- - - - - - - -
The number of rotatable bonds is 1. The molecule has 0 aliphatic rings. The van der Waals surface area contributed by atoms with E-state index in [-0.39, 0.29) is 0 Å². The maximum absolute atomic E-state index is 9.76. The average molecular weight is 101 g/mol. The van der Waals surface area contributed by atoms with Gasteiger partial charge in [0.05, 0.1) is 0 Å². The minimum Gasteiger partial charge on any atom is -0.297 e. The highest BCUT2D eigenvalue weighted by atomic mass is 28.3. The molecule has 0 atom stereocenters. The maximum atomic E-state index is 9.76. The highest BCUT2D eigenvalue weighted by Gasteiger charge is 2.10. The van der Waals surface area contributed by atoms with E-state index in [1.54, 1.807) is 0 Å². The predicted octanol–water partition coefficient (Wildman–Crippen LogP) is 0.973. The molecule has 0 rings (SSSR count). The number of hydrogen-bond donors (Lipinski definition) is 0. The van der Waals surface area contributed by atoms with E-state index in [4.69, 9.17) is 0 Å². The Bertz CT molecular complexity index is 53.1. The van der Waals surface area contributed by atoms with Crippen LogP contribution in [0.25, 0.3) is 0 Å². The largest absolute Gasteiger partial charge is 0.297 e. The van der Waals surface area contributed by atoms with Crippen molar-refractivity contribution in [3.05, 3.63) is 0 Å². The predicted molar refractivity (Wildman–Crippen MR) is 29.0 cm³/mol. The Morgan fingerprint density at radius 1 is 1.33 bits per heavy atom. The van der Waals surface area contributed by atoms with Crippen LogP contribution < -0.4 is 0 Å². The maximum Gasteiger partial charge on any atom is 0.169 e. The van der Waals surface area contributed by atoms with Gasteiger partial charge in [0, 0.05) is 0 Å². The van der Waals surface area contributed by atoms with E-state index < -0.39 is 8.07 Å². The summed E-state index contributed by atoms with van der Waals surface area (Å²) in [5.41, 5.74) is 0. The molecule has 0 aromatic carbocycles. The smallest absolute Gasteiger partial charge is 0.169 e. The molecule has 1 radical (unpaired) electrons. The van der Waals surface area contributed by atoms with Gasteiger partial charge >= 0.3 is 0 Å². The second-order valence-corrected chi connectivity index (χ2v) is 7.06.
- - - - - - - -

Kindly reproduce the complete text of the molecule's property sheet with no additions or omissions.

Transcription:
The number of rotatable bonds is 1. The molecule has 0 aliphatic rings. The van der Waals surface area contributed by atoms with E-state index in [-0.39, 0.29) is 0 Å². The maximum absolute atomic E-state index is 9.76. The average molecular weight is 101 g/mol. The van der Waals surface area contributed by atoms with Gasteiger partial charge in [0.05, 0.1) is 0 Å². The minimum Gasteiger partial charge on any atom is -0.297 e. The highest BCUT2D eigenvalue weighted by atomic mass is 28.3. The molecule has 0 atom stereocenters. The maximum atomic E-state index is 9.76. The highest BCUT2D eigenvalue weighted by Gasteiger charge is 2.10. The van der Waals surface area contributed by atoms with E-state index in [1.54, 1.807) is 0 Å². The predicted octanol–water partition coefficient (Wildman–Crippen LogP) is 0.973. The molecule has 0 rings (SSSR count). The number of hydrogen-bond donors (Lipinski definition) is 0. The van der Waals surface area contributed by atoms with E-state index in [4.69, 9.17) is 0 Å². The Bertz CT molecular complexity index is 53.1. The van der Waals surface area contributed by atoms with Crippen LogP contribution in [0.25, 0.3) is 0 Å². The largest absolute Gasteiger partial charge is 0.297 e. The van der Waals surface area contributed by atoms with Crippen molar-refractivity contribution in [3.05, 3.63) is 0 Å². The predicted molar refractivity (Wildman–Crippen MR) is 29.0 cm³/mol. The Morgan fingerprint density at radius 1 is 1.33 bits per heavy atom. The van der Waals surface area contributed by atoms with Crippen LogP contribution < -0.4 is 0 Å². The maximum Gasteiger partial charge on any atom is 0.169 e. The van der Waals surface area contributed by atoms with Gasteiger partial charge in [0, 0.05) is 0 Å². The van der Waals surface area contributed by atoms with E-state index < -0.39 is 8.07 Å². The summed E-state index contributed by atoms with van der Waals surface area (Å²) in [5.41, 5.74) is 0. The molecule has 0 aromatic carbocycles. The smallest absolute Gasteiger partial charge is 0.169 e. The molecule has 1 radical (unpaired) electrons. The van der Waals surface area contributed by atoms with Gasteiger partial charge >= 0.3 is 0 Å². The second-order valence-corrected chi connectivity index (χ2v) is 7.06.